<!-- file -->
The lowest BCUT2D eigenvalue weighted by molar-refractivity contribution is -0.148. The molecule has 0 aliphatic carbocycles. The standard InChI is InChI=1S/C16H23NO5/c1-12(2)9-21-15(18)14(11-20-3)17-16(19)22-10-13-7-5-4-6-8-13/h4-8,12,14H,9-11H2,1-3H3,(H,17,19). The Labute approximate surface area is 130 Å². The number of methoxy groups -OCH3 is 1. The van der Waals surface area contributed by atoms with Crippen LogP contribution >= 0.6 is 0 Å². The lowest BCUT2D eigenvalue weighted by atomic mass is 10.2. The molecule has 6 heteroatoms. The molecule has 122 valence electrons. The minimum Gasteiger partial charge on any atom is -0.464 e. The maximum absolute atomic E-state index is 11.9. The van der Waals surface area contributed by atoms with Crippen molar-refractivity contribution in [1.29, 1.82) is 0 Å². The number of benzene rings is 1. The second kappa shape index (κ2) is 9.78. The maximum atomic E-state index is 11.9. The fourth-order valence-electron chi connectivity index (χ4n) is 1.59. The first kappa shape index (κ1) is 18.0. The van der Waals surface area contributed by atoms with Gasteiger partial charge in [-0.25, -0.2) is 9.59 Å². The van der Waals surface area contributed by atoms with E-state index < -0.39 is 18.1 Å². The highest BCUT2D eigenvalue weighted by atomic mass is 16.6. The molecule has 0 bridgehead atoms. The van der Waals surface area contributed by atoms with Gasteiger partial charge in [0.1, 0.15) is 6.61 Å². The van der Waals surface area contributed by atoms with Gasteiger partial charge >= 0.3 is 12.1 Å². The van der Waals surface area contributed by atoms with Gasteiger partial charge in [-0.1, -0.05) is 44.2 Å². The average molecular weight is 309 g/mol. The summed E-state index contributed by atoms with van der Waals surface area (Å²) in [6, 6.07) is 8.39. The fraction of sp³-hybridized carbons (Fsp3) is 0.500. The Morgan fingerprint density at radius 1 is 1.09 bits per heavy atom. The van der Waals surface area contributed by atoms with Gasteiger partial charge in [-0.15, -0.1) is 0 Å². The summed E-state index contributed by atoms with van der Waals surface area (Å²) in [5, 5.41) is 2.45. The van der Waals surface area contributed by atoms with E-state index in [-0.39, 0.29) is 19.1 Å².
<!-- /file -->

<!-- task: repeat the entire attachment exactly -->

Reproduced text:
The lowest BCUT2D eigenvalue weighted by molar-refractivity contribution is -0.148. The molecule has 0 aliphatic carbocycles. The standard InChI is InChI=1S/C16H23NO5/c1-12(2)9-21-15(18)14(11-20-3)17-16(19)22-10-13-7-5-4-6-8-13/h4-8,12,14H,9-11H2,1-3H3,(H,17,19). The Labute approximate surface area is 130 Å². The number of methoxy groups -OCH3 is 1. The van der Waals surface area contributed by atoms with Crippen LogP contribution >= 0.6 is 0 Å². The lowest BCUT2D eigenvalue weighted by atomic mass is 10.2. The molecule has 6 heteroatoms. The molecule has 122 valence electrons. The minimum Gasteiger partial charge on any atom is -0.464 e. The maximum absolute atomic E-state index is 11.9. The van der Waals surface area contributed by atoms with Crippen molar-refractivity contribution in [1.29, 1.82) is 0 Å². The number of benzene rings is 1. The second kappa shape index (κ2) is 9.78. The maximum atomic E-state index is 11.9. The fourth-order valence-electron chi connectivity index (χ4n) is 1.59. The first kappa shape index (κ1) is 18.0. The van der Waals surface area contributed by atoms with Gasteiger partial charge in [-0.25, -0.2) is 9.59 Å². The van der Waals surface area contributed by atoms with E-state index < -0.39 is 18.1 Å². The highest BCUT2D eigenvalue weighted by atomic mass is 16.6. The molecule has 0 bridgehead atoms. The van der Waals surface area contributed by atoms with Gasteiger partial charge in [0.1, 0.15) is 6.61 Å². The van der Waals surface area contributed by atoms with Gasteiger partial charge >= 0.3 is 12.1 Å². The van der Waals surface area contributed by atoms with Gasteiger partial charge in [-0.1, -0.05) is 44.2 Å². The average molecular weight is 309 g/mol. The summed E-state index contributed by atoms with van der Waals surface area (Å²) in [6, 6.07) is 8.39. The fraction of sp³-hybridized carbons (Fsp3) is 0.500. The Morgan fingerprint density at radius 1 is 1.09 bits per heavy atom. The van der Waals surface area contributed by atoms with Gasteiger partial charge in [-0.15, -0.1) is 0 Å². The summed E-state index contributed by atoms with van der Waals surface area (Å²) in [5, 5.41) is 2.45. The van der Waals surface area contributed by atoms with E-state index in [-0.39, 0.29) is 19.1 Å².